July 8-14, 2013 Cruise to Sucia and Blaine
Day 1: Bellingham to Echo Bay on Sucia Island
We left Bellingham's Squalicum Harbor at about 1230 on Monday, July 8, 2013. The bimini was up and the command bridge our chosen spot for the cruise out to Sucia Island.
The first leg of our journey was a heading southwest across Bellingham Bay, around Carter Point on the south end of Portage Island followed by a turn northwest up Hale Passage between Portage and Lummi Islands. As we headed through the pass we spotted the little Whatcom Chief ferry heading back and forth between the mainland and Lummi Island with its dozen or so cars and the foot passengers that make up the remainder of its load. We keep an eye on the ferry as we near the route it takes so as to avoid any possibility of tangling with her. We manage fine and soon head out the north end of Hale and into the Strait of Georgia, the vast area of water that leads far to the north and the long reach west to Vancouver Island. The Strait can be a nasty experience for any boater, windy and choppy or, on some days, calm and flat as a mirror.
Today we were in luck. Though not flat calm, it was a comfortable ride west towards Sucia. We passed the northern tip of Lummi Island, rounded the Point Migley buoy and the outer islands including Matia, Sucia and distant Patos all came into view though somewhat shrouded in the marine mist.
After some 3 1/2 hours of cruising we entered Echo harbor and slowed as we headed toward the linear mooring lines. The harbor was dotted with a dozen or more boats, mostly anchored scattered across the bay. Others arrived as the afternoon went along.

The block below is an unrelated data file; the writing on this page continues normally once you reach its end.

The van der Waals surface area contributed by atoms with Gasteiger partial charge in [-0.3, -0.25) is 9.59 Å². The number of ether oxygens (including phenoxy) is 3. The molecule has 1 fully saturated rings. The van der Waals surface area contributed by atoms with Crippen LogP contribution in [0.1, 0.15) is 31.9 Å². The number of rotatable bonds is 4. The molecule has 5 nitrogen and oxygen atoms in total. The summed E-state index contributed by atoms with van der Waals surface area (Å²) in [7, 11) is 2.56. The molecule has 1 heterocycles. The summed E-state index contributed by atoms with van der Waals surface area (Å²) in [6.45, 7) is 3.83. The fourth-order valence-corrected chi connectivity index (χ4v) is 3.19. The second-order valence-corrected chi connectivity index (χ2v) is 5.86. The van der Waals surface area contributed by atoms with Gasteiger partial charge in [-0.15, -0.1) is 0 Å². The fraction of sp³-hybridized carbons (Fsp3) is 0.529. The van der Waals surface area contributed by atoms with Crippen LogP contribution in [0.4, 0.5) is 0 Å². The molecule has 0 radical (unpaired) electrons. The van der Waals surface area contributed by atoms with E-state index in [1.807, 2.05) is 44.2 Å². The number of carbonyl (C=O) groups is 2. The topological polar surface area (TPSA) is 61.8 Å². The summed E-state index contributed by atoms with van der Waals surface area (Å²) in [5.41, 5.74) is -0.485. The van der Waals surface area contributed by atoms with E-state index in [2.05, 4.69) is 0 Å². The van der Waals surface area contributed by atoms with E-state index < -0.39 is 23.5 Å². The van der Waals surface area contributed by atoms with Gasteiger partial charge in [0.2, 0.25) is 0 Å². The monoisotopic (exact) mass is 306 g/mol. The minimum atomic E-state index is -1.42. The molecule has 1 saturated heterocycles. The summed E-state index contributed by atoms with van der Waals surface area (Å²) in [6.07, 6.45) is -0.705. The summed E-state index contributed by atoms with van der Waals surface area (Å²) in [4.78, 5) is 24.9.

We pulled up parallel to the long linear lines and tied up, fore and aft, to the rings attached to the lines. Engines shut down, we shut down all unnecessary electrical devices to save battery power. With hours of sunlight left only the fridge really needed to be running.
Since out last season of cruising we had acquired a new Honda 1200 watt generator. Safely tied down up on the aft cockpit roof which acts as storage for our crab pots and extra pfd's (personal flotation devices). Our shore power cord will plug into the generator which will help keep our batteries charged while we are at anchor more than a couple of days. I am looking forward to seeing how well it works.
Meanwhile, we keep a wary eye on our ties to the linear lines. A 9 foot tide difference will come in this evening and we are concerned about whether there is enough play in our lines to compensate for the height of the tide as it rises and falls.
I head down below for a nap and Leslie to the command bridge to read. Later on we'll dinghy ashore for the first time to register ourselves, take a walk and do a bit of beach combing. There is a charge for anchoring in the Washington state marine parks of which Sucia is one of many. We buy a pass each year, a sticker attached to our windshield, which pays for all our visits to the parks for a year. But we still must fill out a small registration form and turn it in to a drop box ashore.
The only sound we hear is the water lapping against the boat. Otherwise, the harbor, though a couple dozen boats are at anchor, is absolutely silent.